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  • Originally published 05/07/2013

    Over 100 Holocaust scholars urge Obama: Cancel invite to Sudan delegation

    Washington, D.C. - One hundred and seven leading Holocaust and genocide scholars from around the world have sent a letter of protest to President Obama, urging him to cancel a planned visit to the United States by Sudanese leaders involved in the Darfur genocide. The delegation will represent Sudanese president Omar Hassan al-Bashir, who has been indicted by the International Criminal Court for his role in the Darfur genocide. Heading the delegation will be Bashir adviser Nafie Ali Nafie, a prominent participant in the mass killings. The letter of protest was organized by The David S. Wyman Institute for Holocaust Studies, based in Washington, D.C. It is the latest in a series of Wyman Institute initiatives seeking U.S. action to stop the Darfur atrocities and bring Bashir to justice. "We must make it clear to the perpetrators of genocide that the United States will treat them as outlaws and bring them to justice, not treat them as respected statesmen and bring them here for friendly visits," the letter of protest argues.

  • Originally published 05/01/2013

    Riddle of ancient Nile kingdom’s longevity solved

    Geomorphologists and dating specialists from The Universities of Aberystwyth, Manchester, and Adelaide say that it was the River Nile which made life viable for the renowned Kerma kingdom, in what is now northern Sudan. Kerma was the first Bronze Age kingdom in Africa outside Egypt.Their analysis of three ancient river channels where the Nile once flowed shows, for the first time, that its floods weren’t too low or too high to sustain life between 2,500 BC and 1,500 BC, when Kerma flourished and was a major rival to its more famous neighbour downstream.They also show that the thousand year civilisation came to end when the Nile’s flood levels were not high enough and a major channel system dried out - though an invasion by resurgent Egyptians was the final cause of Kerma’s demise....

  • Originally published 04/01/2013

    In Sudan, archaeologists unearth hidden kingdoms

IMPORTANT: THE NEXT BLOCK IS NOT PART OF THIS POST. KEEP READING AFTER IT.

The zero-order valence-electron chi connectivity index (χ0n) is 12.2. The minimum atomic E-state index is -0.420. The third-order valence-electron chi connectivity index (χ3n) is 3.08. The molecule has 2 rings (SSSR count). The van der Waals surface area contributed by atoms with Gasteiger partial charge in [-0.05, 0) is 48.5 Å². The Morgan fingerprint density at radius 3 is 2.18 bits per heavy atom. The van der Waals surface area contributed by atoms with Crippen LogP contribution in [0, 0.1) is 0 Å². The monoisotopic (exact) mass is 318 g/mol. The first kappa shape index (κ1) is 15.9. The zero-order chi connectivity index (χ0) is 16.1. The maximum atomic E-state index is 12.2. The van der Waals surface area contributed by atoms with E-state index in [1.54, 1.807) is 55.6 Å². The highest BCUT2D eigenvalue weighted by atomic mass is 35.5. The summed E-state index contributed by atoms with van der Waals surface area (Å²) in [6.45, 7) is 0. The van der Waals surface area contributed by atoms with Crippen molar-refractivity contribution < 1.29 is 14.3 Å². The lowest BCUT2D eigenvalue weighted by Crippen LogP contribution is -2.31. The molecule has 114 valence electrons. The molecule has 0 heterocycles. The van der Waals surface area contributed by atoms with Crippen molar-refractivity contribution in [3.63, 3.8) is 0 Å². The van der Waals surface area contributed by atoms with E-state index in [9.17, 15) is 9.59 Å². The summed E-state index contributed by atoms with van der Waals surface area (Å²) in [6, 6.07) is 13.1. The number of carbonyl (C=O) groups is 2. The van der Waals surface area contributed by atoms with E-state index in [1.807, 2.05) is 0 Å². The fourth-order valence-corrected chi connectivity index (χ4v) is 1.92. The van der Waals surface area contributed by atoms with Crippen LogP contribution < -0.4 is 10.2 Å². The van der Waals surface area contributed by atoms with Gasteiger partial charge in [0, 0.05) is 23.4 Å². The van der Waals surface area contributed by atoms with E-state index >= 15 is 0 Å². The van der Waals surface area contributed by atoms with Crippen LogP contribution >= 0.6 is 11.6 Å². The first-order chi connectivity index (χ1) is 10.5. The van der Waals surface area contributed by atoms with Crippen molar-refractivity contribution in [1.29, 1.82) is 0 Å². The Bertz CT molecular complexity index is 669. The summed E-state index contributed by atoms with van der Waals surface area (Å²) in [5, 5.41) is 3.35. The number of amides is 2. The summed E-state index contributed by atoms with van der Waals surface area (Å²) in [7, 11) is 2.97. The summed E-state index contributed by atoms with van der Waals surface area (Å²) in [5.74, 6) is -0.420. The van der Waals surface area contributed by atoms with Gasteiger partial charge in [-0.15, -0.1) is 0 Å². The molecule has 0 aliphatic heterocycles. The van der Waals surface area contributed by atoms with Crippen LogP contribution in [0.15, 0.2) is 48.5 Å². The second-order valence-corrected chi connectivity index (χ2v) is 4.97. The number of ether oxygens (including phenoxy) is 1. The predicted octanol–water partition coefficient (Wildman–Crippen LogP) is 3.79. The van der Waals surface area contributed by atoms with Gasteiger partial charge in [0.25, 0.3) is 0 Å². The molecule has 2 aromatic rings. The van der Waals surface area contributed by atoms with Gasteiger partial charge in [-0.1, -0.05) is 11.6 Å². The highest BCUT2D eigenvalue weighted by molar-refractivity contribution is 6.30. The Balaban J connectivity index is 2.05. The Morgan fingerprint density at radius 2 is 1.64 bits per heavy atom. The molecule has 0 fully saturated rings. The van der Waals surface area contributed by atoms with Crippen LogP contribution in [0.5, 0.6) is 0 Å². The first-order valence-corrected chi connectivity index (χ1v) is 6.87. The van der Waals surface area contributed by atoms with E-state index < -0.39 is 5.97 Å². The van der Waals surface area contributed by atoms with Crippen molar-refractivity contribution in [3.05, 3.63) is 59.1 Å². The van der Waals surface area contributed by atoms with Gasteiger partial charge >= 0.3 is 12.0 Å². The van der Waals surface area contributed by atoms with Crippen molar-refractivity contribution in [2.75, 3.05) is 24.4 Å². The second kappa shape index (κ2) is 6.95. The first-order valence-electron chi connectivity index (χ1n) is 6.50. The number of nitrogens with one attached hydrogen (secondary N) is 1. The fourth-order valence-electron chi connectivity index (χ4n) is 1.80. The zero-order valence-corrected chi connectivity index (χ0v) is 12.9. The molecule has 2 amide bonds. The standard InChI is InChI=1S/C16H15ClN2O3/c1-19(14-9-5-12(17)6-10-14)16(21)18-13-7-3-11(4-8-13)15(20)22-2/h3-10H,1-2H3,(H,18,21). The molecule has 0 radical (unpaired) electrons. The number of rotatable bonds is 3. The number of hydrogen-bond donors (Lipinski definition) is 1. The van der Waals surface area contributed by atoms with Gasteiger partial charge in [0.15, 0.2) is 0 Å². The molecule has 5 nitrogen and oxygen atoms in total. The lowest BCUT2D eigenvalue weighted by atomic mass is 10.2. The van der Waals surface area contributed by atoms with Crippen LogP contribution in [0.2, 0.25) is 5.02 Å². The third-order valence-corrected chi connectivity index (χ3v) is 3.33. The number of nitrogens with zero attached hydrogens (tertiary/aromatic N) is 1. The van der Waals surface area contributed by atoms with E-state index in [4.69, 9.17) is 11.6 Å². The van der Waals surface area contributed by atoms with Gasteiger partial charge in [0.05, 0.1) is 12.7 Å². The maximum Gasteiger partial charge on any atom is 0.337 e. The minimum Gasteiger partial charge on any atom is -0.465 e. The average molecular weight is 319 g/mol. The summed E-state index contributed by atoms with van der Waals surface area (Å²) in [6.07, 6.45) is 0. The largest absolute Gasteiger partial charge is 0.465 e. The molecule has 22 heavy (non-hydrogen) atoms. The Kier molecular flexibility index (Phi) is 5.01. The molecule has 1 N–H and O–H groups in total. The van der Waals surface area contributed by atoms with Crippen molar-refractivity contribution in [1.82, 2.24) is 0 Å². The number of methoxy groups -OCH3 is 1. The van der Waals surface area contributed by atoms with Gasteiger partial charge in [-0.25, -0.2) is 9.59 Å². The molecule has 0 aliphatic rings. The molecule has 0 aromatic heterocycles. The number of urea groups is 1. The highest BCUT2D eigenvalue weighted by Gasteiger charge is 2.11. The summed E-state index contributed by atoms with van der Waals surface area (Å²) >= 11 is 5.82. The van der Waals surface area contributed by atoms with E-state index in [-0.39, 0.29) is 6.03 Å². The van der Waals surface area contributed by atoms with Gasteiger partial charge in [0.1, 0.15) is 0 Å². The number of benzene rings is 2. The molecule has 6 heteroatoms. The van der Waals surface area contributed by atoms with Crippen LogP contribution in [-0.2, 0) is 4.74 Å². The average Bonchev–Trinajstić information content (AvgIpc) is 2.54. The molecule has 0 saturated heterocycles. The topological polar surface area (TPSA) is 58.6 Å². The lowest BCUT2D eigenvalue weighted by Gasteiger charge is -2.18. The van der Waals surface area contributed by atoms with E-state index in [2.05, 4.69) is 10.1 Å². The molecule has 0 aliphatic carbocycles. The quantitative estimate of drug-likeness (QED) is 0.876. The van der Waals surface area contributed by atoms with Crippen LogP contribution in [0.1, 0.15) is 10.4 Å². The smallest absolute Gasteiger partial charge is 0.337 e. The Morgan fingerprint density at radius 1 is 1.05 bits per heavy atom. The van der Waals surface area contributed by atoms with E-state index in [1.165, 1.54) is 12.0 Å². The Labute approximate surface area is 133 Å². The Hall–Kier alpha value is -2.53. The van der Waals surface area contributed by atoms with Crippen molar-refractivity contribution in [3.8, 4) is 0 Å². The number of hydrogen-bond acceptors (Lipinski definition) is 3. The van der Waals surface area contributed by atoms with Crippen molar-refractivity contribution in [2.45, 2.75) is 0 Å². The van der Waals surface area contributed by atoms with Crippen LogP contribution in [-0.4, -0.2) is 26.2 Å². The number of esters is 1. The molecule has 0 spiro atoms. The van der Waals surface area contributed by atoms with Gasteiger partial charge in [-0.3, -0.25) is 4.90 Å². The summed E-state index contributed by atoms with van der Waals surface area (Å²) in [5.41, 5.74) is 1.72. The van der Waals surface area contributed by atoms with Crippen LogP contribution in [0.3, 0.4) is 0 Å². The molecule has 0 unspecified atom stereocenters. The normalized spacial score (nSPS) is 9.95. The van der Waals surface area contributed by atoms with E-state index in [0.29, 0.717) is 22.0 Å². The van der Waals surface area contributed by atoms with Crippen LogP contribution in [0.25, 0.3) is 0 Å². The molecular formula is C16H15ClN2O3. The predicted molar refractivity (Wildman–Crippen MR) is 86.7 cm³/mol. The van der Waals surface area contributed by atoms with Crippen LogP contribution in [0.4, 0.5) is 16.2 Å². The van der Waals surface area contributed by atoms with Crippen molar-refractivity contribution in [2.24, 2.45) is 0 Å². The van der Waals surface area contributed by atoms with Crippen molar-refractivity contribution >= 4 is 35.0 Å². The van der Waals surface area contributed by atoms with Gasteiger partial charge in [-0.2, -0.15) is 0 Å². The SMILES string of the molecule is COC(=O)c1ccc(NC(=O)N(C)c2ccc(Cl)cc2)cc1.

KHARTOUM, Sudan — Every winter they come and go, like birds migrating south. Most of them nest in downtown Khartoum’s old Acropole Hotel, but they’re not here to rest. They’re here to work in Sudan’s blistering deserts, and the past few years have yielded outstanding results.For many people around the world, Sudan conjures images of war, instability, drought and poverty. All of those things exist here, often in tragic abundance. But lost in the narrative are the stories of the ancient kingdoms of Kush and Nubia that once rivaled Egypt, Greece and Rome.Lost to many, that is, but not to the archaeologists who have been coming here for years, sometimes decades, to help unearth that history....

  • Originally published 02/25/2013

    Polish archaeologists in Sudan claim 'unique' human settlement discovery

    Polish archaeologists working in Sudan have found remains of human settlements that appear to date back as far as 70,000 years. If confirmed, the discovery in the Affad Basin of northern Sudan will challenge existing theories that our distant ancestors only began building permanent residences on leaving Africa and settling in Europe and Asia....

  • Originally published 02/07/2013

    35 pyramids found in Sudan

    At least 35 small pyramids, along with graves, have been discovered clustered closely together at a site called Sedeinga in Sudan.Discovered between 2009 and 2012, researchers are surprised at how densely the pyramids are concentrated. In one field season alone, in 2011, the research team discovered 13 pyramids packed into  roughly 5,381 square feet (500 square meters), or  slightly larger than an NBA basketball court.They date back around 2,000 years to a time when a kingdom named Kush flourished in Sudan. Kush shared a border with Egypt and, later on, the Roman Empire. The desire of the kingdom's people to build pyramids was apparently influenced by Egyptian funerary architecture....

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